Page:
Security Experts:

long dotted

NEWS & INDUSTRY UPDATES

Cellebrite is believed to be the company that will help the FBI hack the iPhone belonging to the San Bernardino shooter [Read More]
The US government said it may have found a way to access the iPhone of one of the San Bernardino attackers without Apple's help, possibly avoiding a showdown with the tech giant. [Read More]
Google has released an emergency security patch for to address a local elevation of privilege vulnerability (CVE-2015-1805) in the Android kernel that affects certain devices. [Read More]
The US government and Apple will face off in court on March 22 in a closely-watched case that could have wide-reaching implications on digital security and privacy. [Read More]
Researchers create Metaphor, a reliable Android Stagefright exploit that can bypass ASLR protection [Read More]
Apple stuck to its argument that the FBI was overstepping legal bounds by using an All Writs Act to compel the company to help break an iPhone used by one of the shooters in the December terror attack in San Bernardino, California. [Read More]
The author of the Android banking Trojan GM Bot released version 2 of his creation and tripled its price [Read More]
ESET security researchers have discovered a new piece of Android malware that poses as Flash Player, but instead steals login credentials from roughly 20 mobile banking apps. [Read More]
Security researchers at Kaspersky Lab recently came across a new Trojan targeting Android devices, which they say is the most advanced mobile malware seen to date. [Read More]
South Korea's spy agency said Tuesday that North Korea had hacked into smartphones belonging to a number of key government officials, part of a series of cyber-attacks launched after its fourth nuclear test. [Read More]

FEATURES, INSIGHTS // Mobile Security

rss icon

Wade Williamson's picture
If you are going to analyze network traffic for hidden malware or look for anomalous behaviors that indicate an infection, you should be sure to include mobile devices and mobile malware in your efforts.
Ryan Naraine's picture
Vinnie Liu from Bishop Fox joins Ryan Naraine on the podcast to warn businesses about the security risks associated with the new LinkedIn Intro application.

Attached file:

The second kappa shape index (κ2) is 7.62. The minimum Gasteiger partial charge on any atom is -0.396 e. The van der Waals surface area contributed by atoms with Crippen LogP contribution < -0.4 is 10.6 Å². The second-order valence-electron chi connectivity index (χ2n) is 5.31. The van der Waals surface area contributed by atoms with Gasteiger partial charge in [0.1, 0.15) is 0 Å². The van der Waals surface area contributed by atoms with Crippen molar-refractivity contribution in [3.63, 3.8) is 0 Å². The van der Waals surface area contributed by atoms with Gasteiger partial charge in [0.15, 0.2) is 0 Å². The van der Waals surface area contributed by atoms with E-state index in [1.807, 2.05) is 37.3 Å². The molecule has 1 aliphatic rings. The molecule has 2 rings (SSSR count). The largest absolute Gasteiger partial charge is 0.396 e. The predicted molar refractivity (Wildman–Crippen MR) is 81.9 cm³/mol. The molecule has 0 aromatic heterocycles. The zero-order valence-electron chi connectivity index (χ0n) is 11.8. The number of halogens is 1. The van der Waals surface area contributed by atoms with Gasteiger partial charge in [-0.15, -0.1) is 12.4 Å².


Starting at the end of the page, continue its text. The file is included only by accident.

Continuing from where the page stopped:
Torsten George's picture
Many security experts believe the next wave of enterprise hacking will be carried out via the mobile channel. What steps can be taken to maintain the productivity gains and cost-savings associated with BYOD, while proactively managing and mitigating security risks associated with this practice?
Ryan Naraine's picture
Costin Raiu of Kaspersky Lab's global research and analysis team talks about the global implications of the Icefog APT campaign and discloses that a major command-and-control shutdown is currently underway.
Michael Callahan's picture
The problem with this Internet of Things is that the manufacturers of "smart" devices are not always as concerned about security as we end-users might want them to be.
Ryan Naraine's picture
Jerry Bryant, Senior Security Strategist in the Microsoft Trustworthy Computing group chats about the company's thinking behind the expansion of the Microsoft Active Protections Program (MAPP).
Wade Williamson's picture
As security professionals, it’s our job to see around the corner whenever possible. While the sky is not falling, if controlling mobile malware isn’t on your radar, it definitely should be.
Ryan Naraine's picture
Security researchers Charlie Miller and Chris Valasek join the podcast to talk about their work hacking the into modern vehicles to manipulate steering, acceleration, speedometers and safety sensors.
Gant Redmon's picture
Being in a public place makes you fair game. So what makes a place private instead of public? This is where that famed “reasonable person” comes in.
Avi Chesla's picture
While Long Term Evolution (LTE) networks bring the promise of relieving traffic jams for mobile operators, they also entail new security risks.